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Defendant received ineffective trial counsel assistance in murder case

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The Indiana Court of Appeals reversed the denial of a Delaware County man’s post-conviction relief petition finding his trial attorney was ineffective in not ensuring the jury was properly instructed on the elements of murder, voluntary manslaughter and the state’s burden of proof regarding sudden heat.

James Roberson and Antron Young were at a Muncie nightclub in 2006 when Young exchanged angry words with Roberson and bumped and pushed him. The two had to be separated outside the club from fighting after the club closed at 3 a.m. When they both ended up at the same convenience store later that morning, Young punched Robinson in the face, leading Roberson to pull a gun and shoot at Young. Two bullets initially struck him and after he fell to the ground, Roberson fired more shots, telling him to “die.” Young died from the wounds.

Roberson was charged with murder, but claimed self defense. The trial court also gave instructions on voluntary manslaughter as a lesser included offense of murder, but not at the request of Roberson’s attorney. His attorney didn’t object to any of the instructions and Roberson was convicted as charged. His conviction was upheld on direct appeal, leading Roberson to file this petition for post-conviction relief.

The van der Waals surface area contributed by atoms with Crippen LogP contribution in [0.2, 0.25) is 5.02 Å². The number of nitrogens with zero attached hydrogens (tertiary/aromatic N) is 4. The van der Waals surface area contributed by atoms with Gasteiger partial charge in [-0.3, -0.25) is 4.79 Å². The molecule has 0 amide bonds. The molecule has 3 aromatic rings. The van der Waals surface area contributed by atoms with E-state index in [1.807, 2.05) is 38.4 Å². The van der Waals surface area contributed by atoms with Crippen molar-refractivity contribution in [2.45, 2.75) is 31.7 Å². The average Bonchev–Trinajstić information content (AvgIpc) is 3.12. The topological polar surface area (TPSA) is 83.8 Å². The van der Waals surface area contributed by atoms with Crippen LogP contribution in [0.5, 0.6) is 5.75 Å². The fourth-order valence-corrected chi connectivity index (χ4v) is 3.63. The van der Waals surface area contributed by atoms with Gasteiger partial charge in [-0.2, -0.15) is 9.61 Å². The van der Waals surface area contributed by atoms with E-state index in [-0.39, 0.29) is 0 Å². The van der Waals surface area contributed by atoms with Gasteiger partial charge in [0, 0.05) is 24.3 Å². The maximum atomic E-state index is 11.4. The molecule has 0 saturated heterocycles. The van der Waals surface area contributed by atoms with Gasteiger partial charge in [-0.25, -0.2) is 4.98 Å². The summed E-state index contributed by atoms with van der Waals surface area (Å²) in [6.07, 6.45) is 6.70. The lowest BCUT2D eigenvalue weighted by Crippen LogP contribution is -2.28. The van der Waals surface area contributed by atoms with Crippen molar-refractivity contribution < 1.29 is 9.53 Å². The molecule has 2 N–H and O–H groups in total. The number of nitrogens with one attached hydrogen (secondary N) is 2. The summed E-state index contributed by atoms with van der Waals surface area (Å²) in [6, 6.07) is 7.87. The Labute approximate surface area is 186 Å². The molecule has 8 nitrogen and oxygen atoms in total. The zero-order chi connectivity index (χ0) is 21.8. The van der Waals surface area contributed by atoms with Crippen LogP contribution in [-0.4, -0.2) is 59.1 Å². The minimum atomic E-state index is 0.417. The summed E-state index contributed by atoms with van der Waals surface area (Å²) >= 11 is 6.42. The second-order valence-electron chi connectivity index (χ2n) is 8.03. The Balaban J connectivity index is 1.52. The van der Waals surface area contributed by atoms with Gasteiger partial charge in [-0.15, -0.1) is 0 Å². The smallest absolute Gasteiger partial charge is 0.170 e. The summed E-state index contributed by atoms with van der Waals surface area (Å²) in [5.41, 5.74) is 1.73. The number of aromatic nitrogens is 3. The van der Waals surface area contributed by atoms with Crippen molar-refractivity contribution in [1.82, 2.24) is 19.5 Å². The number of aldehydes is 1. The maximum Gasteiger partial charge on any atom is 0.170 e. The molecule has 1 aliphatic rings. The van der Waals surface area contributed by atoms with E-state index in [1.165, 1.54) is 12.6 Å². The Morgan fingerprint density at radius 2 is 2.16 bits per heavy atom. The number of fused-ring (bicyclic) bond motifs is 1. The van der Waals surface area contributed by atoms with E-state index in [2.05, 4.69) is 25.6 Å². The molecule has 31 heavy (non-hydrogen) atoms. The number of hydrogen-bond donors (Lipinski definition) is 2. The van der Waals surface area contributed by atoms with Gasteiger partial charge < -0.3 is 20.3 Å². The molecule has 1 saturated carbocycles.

In James Roberson v. State of Indiana, 18A02-1204-PC-306, Roberson claimed he received ineffective assistance of trial and appellate counsel with respect to not objecting to the content of the trial court’s instructions regarding voluntary manslaughter and not challenging them on direct appeal as fundamentally erroneous. His PCR petition was denied.

The appellate judges reversed, finding Roberson’s trial attorney was ineffective.

“The jury here was not properly instructed. In addition to the legally erroneous language of instruction 13, instruction 4, defining the elements of murder, makes no mention of the State’s burden to disprove the existence of sudden heat,” Judge Michael Barnes wrote.

“It was a clearly incorrect statement of the law to inform the jury that it could only consider convicting Roberson of voluntary manslaughter instead of murder if it first found him not guilty of murder, given that the jury instruction for murder did not inform the jury that the State had to disprove the existence of sudden heat.”

The case is remanded for further proceedings consistent with the opinion.

 

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